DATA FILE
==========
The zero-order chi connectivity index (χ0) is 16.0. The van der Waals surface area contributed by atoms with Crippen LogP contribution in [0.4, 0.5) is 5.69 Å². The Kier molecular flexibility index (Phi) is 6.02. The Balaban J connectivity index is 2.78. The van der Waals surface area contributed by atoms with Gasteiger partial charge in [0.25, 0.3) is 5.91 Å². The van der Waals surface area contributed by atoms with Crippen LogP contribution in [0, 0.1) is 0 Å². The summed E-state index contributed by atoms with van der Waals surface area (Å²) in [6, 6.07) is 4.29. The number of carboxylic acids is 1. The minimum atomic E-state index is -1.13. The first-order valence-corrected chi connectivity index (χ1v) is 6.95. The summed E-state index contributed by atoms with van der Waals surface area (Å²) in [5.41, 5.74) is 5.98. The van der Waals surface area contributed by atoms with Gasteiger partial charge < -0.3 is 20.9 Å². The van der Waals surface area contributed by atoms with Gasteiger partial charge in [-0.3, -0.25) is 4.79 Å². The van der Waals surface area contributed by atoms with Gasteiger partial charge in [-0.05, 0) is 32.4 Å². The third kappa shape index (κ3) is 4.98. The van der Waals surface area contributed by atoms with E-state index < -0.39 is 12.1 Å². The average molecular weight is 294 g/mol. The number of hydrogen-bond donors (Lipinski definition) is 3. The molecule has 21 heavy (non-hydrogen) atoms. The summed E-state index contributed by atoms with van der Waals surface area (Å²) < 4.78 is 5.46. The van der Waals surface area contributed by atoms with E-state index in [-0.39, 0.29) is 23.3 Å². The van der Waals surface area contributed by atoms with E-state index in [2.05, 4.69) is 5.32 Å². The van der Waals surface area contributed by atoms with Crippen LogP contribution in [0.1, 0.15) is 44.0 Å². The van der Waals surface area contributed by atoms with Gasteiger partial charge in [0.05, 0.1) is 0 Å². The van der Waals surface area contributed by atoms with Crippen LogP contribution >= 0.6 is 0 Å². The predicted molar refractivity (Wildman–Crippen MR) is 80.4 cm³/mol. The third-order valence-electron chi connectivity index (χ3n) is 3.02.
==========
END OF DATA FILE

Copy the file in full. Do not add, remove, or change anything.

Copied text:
The zero-order chi connectivity index (χ0) is 16.0. The van der Waals surface area contributed by atoms with Crippen LogP contribution in [0.4, 0.5) is 5.69 Å². The Kier molecular flexibility index (Phi) is 6.02. The Balaban J connectivity index is 2.78. The van der Waals surface area contributed by atoms with Gasteiger partial charge in [0.25, 0.3) is 5.91 Å². The van der Waals surface area contributed by atoms with Crippen LogP contribution in [0, 0.1) is 0 Å². The summed E-state index contributed by atoms with van der Waals surface area (Å²) in [6, 6.07) is 4.29. The number of carboxylic acids is 1. The minimum atomic E-state index is -1.13. The first-order valence-corrected chi connectivity index (χ1v) is 6.95. The summed E-state index contributed by atoms with van der Waals surface area (Å²) in [5.41, 5.74) is 5.98. The van der Waals surface area contributed by atoms with Gasteiger partial charge < -0.3 is 20.9 Å². The van der Waals surface area contributed by atoms with Gasteiger partial charge in [-0.3, -0.25) is 4.79 Å². The van der Waals surface area contributed by atoms with Gasteiger partial charge in [-0.05, 0) is 32.4 Å². The third kappa shape index (κ3) is 4.98. The van der Waals surface area contributed by atoms with E-state index < -0.39 is 12.1 Å². The average molecular weight is 294 g/mol. The number of hydrogen-bond donors (Lipinski definition) is 3. The molecule has 21 heavy (non-hydrogen) atoms. The summed E-state index contributed by atoms with van der Waals surface area (Å²) < 4.78 is 5.46. The van der Waals surface area contributed by atoms with E-state index in [-0.39, 0.29) is 23.3 Å². The van der Waals surface area contributed by atoms with E-state index in [2.05, 4.69) is 5.32 Å². The van der Waals surface area contributed by atoms with Crippen LogP contribution in [0.1, 0.15) is 44.0 Å². The van der Waals surface area contributed by atoms with Gasteiger partial charge in [0.05, 0.1) is 0 Å². The van der Waals surface area contributed by atoms with Crippen LogP contribution >= 0.6 is 0 Å². The predicted molar refractivity (Wildman–Crippen MR) is 80.4 cm³/mol. The third-order valence-electron chi connectivity index (χ3n) is 3.02.